Sometimes mains hum problems have been blamed to be reason for using amplifiers without safety ground connection. Hum problems may sometimes to be difficult to sort due some fault in original design, but there has been no such problems that I have not been able to sort, even different ground lift schemes may have been experimented. I must point here that I am not professional or trained electrician, so some basic information, common sense and help from friends is all that is needed.

And... lastly thank you for your kind words about my Armstrong 621. It feels sometimes a bit odd to write nice thread without any feedback.

Best Regards

Kimmo

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This is becoming my favorite little corner as I try to get back to this page at least once or twice a week to reflect and chew on the wealth of the information, comments, and inspiration provided by you all. There is indeed a vast amount of knowledge that must be gained to enter this area of expertise and it gives me great courage to know that you fellows started your journey in a similar fashion. And cheers! on the careful study of safety regulations and basic information about electricity note! That 20% of lethality still is not favorable odds.

Best Regards,

Greg

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While still chasing the ever elusive definitive speaker protection system against DC, I came across a wonderful thread that really spelled out the power amplifier and why things go boom. So I would like to share the following link with others who are as befuddled as I in the lost art of this subject... http://www.harbeth.co.uk/usergroup/showthread.php?1738-Can-speakers-be-protected-from-amplifier-damage-How-do-amps-work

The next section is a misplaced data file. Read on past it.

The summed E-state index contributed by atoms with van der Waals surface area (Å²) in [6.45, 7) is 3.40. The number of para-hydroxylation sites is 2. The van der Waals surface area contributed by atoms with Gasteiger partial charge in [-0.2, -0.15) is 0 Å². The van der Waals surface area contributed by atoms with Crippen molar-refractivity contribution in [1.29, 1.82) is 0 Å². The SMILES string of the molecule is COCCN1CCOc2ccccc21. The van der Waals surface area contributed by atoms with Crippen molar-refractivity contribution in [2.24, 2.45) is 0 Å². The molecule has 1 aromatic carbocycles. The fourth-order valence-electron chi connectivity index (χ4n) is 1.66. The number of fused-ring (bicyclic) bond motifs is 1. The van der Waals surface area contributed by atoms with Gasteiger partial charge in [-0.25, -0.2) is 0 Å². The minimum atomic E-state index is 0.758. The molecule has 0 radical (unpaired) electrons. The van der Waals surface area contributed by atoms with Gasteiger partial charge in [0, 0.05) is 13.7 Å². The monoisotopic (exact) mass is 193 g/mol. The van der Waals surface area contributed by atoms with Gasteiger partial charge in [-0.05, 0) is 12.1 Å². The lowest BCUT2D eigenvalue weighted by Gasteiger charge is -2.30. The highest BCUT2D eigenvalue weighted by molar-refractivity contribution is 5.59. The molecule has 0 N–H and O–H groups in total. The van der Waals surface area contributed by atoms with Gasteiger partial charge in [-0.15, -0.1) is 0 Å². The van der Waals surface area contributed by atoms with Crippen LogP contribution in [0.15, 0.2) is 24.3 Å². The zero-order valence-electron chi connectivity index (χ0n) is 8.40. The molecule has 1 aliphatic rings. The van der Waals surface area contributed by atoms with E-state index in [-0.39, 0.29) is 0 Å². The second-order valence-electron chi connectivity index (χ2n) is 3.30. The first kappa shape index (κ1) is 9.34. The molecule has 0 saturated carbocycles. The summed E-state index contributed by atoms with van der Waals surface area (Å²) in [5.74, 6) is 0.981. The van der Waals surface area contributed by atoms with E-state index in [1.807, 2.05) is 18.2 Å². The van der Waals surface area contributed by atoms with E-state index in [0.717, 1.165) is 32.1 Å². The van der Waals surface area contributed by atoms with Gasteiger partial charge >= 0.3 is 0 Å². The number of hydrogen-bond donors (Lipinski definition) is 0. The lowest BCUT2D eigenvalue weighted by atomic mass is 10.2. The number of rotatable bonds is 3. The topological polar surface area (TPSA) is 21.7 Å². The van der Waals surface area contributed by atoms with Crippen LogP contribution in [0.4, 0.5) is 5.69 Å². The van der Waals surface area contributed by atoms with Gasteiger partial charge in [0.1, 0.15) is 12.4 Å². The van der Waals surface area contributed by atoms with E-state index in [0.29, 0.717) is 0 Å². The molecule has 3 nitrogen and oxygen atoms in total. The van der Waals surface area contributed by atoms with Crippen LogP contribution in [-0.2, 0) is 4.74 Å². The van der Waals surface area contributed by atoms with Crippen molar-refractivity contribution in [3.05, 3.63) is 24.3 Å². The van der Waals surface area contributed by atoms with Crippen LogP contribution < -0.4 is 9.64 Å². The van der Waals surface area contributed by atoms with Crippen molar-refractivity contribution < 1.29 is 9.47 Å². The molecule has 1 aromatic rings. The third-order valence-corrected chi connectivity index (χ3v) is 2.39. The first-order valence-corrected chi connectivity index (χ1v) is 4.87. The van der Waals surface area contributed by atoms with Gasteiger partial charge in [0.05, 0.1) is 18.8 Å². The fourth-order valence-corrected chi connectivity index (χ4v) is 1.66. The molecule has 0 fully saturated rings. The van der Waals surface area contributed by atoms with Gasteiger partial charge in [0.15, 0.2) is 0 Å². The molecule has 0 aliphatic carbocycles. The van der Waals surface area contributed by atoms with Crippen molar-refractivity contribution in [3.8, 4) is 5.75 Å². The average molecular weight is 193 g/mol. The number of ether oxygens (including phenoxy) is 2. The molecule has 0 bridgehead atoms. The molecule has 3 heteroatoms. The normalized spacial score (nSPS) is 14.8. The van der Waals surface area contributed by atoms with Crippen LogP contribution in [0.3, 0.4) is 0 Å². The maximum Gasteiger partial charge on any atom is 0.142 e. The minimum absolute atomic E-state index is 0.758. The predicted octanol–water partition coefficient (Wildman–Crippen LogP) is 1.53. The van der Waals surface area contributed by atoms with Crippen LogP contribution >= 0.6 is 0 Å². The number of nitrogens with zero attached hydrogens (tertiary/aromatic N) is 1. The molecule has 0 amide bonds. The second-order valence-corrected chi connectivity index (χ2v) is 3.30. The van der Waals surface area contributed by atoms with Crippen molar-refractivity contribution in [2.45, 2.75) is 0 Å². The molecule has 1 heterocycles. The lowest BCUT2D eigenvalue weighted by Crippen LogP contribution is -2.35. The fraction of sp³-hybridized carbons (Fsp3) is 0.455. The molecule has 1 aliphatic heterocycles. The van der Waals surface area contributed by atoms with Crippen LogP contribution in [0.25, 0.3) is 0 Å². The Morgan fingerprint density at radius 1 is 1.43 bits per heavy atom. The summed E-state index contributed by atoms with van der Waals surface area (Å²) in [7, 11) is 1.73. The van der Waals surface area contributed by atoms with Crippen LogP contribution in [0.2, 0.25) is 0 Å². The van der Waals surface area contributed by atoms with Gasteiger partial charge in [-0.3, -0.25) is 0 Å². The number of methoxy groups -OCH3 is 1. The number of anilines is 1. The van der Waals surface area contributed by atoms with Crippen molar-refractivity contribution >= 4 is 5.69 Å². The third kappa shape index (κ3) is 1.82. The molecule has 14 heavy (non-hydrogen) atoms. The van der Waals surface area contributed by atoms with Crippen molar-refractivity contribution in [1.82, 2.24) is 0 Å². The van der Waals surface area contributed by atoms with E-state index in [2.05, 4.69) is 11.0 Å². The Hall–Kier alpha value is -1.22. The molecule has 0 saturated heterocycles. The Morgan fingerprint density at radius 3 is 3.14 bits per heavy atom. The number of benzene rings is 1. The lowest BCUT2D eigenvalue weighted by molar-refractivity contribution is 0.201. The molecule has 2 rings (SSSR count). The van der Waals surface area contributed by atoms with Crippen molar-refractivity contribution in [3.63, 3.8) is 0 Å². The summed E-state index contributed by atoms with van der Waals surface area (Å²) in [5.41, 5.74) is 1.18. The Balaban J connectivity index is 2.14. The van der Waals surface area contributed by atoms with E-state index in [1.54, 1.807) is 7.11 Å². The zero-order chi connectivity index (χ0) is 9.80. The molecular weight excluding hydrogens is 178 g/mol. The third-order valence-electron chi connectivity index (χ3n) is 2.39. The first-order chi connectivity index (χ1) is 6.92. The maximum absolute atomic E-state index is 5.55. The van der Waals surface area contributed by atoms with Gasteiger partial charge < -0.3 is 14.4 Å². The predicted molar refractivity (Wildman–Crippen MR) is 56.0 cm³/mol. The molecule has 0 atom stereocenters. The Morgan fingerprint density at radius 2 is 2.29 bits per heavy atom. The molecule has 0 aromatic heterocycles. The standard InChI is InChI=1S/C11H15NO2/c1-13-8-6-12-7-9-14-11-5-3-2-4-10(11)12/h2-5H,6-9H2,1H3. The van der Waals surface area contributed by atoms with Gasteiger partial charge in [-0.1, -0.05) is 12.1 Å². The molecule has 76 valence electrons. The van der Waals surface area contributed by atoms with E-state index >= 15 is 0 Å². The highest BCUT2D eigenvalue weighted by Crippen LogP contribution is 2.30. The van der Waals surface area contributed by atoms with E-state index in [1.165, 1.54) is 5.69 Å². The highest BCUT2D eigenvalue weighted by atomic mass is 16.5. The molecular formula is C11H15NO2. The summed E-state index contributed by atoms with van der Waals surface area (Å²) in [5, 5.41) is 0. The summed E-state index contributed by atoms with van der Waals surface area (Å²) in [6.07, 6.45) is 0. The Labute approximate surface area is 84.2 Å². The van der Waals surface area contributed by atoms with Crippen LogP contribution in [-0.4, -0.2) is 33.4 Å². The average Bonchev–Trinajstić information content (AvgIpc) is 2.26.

And below, as a sample of how illuminating this was, I copied post #2 from the link above:

----------------------------------------------------------------------------------------------------------------------------------------------------------------------------------------------------------------------------------------------------------------

A.S.

Harbeth UK

Join Date:Jan 2006Location:South of England, UKPosts:4,753

Default Thoughts about the workings of amplifiers ....

Quote Originally Posted by broadsword View Post

...I have read a few times comments on these forums from members (and AS himself) that if an amplifier fails it can destroy the speakers. What is it exactly that happens that can cause a speaker to be destroyed?...

First we have to consider what an amplifier actually is. It is nothing more than a high voltage reservoir - somewhere between 50 and 150 volts - which is sitting quietly minding its own business until some music appears at the input terminal and the volume control is advanced.